“Can or Should Day Spas Guarantee Their Services?”

RosemaryAbout 12 years ago, while I was researching whether I wanted to venture into the Day Spa business, I came across 2 very important mentors that helped to influence my decision to become a day spa owner and, more importantly, shaped the brand name we are today.

Hannelore Leavy, the Executive Director of the Day Spa Association, provided me with a wealth of information about the potential and dynamics of the Day Spa industry. Noelle DeCaprio, owner of Noelle The Day Spa, and a renowned pioneer in the day spa industry, provided me with the basis for The Brass Rose brand. I owe each of them a great debt of gratitude for their guidance and for sharing their vision of the uniqueness of the Day Spa industry with me. Both mentors helped me define the difference between the conduct of business for a local Day Spa and a Resort or Destination Spa.

As is the way with all students, I took the best information from my mentors and included it into my business implementation plan, and opted to ignore or modify what suited my personal vision.

One glaring cautionary tale from Noelle was “NEVER DISCOUNT SERVICES”. Her philosophy was that discounting services was tantamount to diminishing the value of the service. She operated on the principal that it was far better to compensate a discontent client with a product, rather than a service.

For some time, I abided by Noelle’s principal. However, after a very short time, I realized that most client complaints or concerns arise from the service or the associated spa experience, not the product that was used in the service. Clients did not value a free product in lieu of their complaint about a less than satisfactory service. Product compensation did not satisfy the client, nor achieve our goal to assure that the client would return to us for another service. Our goal, from a customer service viewpoint, was to get that client to trust us enough to come back and receive the same service they had and to experience it at a level that not only met, but exceeded their expectations, and to garner their loyalty to the Brass Rose. The only way to do that was to compensate the client with a discounted or free equivalent future service. In my view, that is the only way to demonstrate that the adverse client experience was a “fluke” and to insure that they give us a second chance to demonstrate that we are worthy of their continued patronage. To this day, we owe the success of our customer satisfaction policy, and our brand/reputation to our adherence to this philosophy. Clients know that The Brass Rose “guarantees” that we will meet or exceed their expectations. It distinguishes us from other day spa providers in our area. In today’s marketplace, this is a significant factor in how consumers choose which day spa to visit. How many day spas “guarantee” their services? Do you?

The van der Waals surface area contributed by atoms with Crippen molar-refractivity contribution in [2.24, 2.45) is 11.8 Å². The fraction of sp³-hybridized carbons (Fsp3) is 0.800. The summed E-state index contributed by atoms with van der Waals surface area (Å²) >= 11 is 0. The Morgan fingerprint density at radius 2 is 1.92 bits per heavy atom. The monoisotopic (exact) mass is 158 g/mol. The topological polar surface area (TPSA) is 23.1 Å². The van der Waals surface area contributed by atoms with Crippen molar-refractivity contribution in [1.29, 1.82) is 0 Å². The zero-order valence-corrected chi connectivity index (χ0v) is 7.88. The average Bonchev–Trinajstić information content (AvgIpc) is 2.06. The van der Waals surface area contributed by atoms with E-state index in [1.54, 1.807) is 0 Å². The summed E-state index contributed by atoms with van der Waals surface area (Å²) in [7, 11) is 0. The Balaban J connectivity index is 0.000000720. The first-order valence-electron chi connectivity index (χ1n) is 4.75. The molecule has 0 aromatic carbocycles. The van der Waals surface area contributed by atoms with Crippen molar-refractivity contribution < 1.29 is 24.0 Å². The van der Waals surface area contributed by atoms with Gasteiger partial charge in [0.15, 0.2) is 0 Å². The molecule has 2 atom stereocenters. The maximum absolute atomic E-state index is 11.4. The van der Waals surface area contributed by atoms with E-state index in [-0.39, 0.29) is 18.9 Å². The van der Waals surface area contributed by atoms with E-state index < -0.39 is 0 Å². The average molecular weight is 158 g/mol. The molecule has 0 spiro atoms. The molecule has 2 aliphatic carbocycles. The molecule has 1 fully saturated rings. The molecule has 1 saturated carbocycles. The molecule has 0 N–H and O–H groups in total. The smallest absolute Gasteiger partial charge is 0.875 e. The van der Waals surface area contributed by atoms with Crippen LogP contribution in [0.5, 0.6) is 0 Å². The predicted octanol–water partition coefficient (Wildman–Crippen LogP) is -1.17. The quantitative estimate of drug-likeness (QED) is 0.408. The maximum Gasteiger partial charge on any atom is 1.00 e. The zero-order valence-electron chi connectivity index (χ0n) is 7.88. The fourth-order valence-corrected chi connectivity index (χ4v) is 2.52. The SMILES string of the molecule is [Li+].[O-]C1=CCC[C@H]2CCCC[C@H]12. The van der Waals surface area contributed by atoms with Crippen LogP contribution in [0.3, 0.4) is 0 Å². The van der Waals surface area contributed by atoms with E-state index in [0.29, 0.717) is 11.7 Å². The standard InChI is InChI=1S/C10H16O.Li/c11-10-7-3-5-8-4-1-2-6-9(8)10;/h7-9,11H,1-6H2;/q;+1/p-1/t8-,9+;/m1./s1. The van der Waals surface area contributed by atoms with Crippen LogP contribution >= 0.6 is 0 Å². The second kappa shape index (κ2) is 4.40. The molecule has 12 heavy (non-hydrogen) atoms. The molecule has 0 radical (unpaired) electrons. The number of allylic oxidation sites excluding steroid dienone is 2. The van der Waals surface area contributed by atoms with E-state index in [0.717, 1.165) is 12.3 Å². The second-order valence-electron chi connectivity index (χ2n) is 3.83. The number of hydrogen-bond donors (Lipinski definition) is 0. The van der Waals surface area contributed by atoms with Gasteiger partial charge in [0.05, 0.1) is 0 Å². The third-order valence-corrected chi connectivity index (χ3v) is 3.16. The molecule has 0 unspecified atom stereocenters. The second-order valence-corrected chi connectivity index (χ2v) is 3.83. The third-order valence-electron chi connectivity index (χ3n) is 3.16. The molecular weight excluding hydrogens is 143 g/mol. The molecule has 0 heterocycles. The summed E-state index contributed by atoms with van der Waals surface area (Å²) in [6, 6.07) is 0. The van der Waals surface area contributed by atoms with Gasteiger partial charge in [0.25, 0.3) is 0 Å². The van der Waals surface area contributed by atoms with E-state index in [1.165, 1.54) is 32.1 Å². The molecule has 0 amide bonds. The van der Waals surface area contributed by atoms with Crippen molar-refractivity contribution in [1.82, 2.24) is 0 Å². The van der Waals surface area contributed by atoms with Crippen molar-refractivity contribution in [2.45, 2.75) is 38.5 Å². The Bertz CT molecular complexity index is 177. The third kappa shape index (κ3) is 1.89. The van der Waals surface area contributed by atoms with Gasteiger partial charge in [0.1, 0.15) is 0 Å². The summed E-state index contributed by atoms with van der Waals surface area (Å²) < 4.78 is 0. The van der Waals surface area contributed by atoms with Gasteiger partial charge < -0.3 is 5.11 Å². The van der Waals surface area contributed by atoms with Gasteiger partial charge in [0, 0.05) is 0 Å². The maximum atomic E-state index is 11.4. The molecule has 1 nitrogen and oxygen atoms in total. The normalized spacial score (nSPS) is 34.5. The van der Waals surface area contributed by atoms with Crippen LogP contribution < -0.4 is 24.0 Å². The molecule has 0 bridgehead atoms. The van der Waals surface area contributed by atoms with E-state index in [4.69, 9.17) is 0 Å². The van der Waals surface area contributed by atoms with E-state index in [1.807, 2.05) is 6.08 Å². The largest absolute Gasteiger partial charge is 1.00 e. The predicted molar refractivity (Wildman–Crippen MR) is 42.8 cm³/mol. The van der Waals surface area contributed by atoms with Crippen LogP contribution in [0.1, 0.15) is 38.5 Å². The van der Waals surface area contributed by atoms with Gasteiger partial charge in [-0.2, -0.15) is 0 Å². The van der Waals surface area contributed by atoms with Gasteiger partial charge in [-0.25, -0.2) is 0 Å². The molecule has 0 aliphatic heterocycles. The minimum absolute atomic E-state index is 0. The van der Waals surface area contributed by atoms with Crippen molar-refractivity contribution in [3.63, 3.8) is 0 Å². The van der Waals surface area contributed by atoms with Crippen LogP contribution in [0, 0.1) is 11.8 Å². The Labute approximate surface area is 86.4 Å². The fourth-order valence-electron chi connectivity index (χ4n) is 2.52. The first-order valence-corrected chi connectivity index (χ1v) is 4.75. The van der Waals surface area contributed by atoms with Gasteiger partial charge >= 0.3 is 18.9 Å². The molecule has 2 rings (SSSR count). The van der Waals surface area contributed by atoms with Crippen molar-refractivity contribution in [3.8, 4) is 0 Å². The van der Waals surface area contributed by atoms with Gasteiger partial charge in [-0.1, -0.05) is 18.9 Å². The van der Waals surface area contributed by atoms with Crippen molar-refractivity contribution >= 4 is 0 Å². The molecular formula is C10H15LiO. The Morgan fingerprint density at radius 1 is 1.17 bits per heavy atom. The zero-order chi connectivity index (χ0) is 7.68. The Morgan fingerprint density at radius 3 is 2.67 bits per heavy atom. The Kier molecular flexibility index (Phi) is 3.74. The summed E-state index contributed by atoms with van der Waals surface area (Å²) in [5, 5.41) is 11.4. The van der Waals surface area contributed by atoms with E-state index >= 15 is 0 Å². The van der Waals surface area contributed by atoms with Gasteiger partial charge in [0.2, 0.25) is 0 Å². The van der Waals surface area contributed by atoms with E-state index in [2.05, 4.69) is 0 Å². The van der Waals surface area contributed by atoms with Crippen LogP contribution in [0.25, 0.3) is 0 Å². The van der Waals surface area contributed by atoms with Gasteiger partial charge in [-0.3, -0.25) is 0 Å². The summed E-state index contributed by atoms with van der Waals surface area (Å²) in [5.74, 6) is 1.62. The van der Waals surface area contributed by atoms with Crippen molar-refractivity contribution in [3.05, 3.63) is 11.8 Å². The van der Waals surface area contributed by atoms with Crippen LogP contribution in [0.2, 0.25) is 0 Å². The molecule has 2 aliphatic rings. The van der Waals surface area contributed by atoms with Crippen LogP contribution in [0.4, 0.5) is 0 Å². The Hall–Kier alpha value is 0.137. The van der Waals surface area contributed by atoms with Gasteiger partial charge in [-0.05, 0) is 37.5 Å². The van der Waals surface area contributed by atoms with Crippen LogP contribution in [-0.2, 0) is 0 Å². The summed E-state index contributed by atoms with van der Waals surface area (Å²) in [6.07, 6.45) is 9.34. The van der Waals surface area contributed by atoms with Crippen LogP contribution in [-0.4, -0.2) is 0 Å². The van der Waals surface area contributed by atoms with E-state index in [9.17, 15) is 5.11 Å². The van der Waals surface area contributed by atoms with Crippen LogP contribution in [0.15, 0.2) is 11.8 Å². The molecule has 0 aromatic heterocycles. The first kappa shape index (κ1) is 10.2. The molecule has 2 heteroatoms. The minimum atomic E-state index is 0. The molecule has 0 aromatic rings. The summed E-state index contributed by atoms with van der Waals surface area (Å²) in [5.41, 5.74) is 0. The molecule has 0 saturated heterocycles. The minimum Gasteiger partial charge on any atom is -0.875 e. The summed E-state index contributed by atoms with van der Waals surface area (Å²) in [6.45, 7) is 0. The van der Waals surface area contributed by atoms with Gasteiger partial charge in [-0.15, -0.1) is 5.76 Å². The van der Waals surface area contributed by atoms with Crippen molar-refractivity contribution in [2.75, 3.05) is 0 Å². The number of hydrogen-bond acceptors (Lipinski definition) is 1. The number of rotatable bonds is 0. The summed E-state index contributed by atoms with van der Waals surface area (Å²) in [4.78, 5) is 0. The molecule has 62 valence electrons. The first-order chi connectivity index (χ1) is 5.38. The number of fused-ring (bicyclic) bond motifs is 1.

As Harry Beckwith, noted author of “Selling the Invisible”, best puts it, in the service industry, we do not have a tangible item that can be felt, touched or tested. The average consumer, purchasing a service, makes their decision, on faith, to use a particular service provider based upon their perception that the service provider will meet or exceed their expectations. How then can we guarantee the client expectations for day spa services?

For the client in the day spa arena, it’s all about the “experience”, not just the service, per say. The experience includes many intangibles, such as how the client was received at the desk, the temperature of the room, the aromas associated with the service and whether or not they felt “connected” to the therapist, etc. Unless you are extremely confident that your spa culture embraces every aspect of that client experience, you will never be able to promulgate a “guarantee” to your prospective clients that their experience will meet or exceed their expectations.

How do you guarantee your client expectations? We’d like to know.

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